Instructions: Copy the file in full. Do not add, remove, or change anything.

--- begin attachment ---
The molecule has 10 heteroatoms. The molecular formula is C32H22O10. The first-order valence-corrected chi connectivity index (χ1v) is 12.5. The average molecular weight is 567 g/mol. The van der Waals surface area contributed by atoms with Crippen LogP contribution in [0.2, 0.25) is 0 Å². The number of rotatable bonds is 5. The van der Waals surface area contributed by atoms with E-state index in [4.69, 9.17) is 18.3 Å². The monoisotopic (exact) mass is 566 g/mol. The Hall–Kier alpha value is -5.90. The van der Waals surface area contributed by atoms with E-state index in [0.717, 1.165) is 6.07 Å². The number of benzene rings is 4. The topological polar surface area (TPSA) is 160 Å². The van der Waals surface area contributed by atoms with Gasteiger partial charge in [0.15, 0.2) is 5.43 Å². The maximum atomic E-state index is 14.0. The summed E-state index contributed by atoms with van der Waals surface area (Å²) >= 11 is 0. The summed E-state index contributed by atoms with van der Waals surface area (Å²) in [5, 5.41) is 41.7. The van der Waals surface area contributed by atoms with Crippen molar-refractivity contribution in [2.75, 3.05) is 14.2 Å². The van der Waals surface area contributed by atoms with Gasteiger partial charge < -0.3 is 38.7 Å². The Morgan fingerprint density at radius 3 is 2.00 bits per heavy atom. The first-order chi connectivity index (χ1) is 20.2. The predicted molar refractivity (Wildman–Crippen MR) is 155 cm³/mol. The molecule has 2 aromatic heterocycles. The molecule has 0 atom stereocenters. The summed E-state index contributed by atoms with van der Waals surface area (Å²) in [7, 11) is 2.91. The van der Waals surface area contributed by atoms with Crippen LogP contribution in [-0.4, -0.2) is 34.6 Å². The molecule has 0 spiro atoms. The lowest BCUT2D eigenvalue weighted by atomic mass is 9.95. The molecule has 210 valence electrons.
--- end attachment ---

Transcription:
The molecule has 10 heteroatoms. The molecular formula is C32H22O10. The first-order valence-corrected chi connectivity index (χ1v) is 12.5. The average molecular weight is 567 g/mol. The van der Waals surface area contributed by atoms with Crippen LogP contribution in [0.2, 0.25) is 0 Å². The number of rotatable bonds is 5. The van der Waals surface area contributed by atoms with E-state index in [4.69, 9.17) is 18.3 Å². The monoisotopic (exact) mass is 566 g/mol. The Hall–Kier alpha value is -5.90. The van der Waals surface area contributed by atoms with E-state index in [0.717, 1.165) is 6.07 Å². The number of benzene rings is 4. The topological polar surface area (TPSA) is 160 Å². The van der Waals surface area contributed by atoms with Gasteiger partial charge in [0.15, 0.2) is 5.43 Å². The maximum atomic E-state index is 14.0. The summed E-state index contributed by atoms with van der Waals surface area (Å²) >= 11 is 0. The summed E-state index contributed by atoms with van der Waals surface area (Å²) in [5, 5.41) is 41.7. The van der Waals surface area contributed by atoms with Crippen molar-refractivity contribution in [2.75, 3.05) is 14.2 Å². The van der Waals surface area contributed by atoms with Gasteiger partial charge < -0.3 is 38.7 Å². The Morgan fingerprint density at radius 3 is 2.00 bits per heavy atom. The first-order chi connectivity index (χ1) is 20.2. The predicted molar refractivity (Wildman–Crippen MR) is 155 cm³/mol. The molecule has 2 aromatic heterocycles. The molecule has 0 atom stereocenters. The summed E-state index contributed by atoms with van der Waals surface area (Å²) in [7, 11) is 2.91. The van der Waals surface area contributed by atoms with Crippen LogP contribution in [-0.4, -0.2) is 34.6 Å². The molecule has 0 spiro atoms. The lowest BCUT2D eigenvalue weighted by atomic mass is 9.95. The molecule has 210 valence electrons.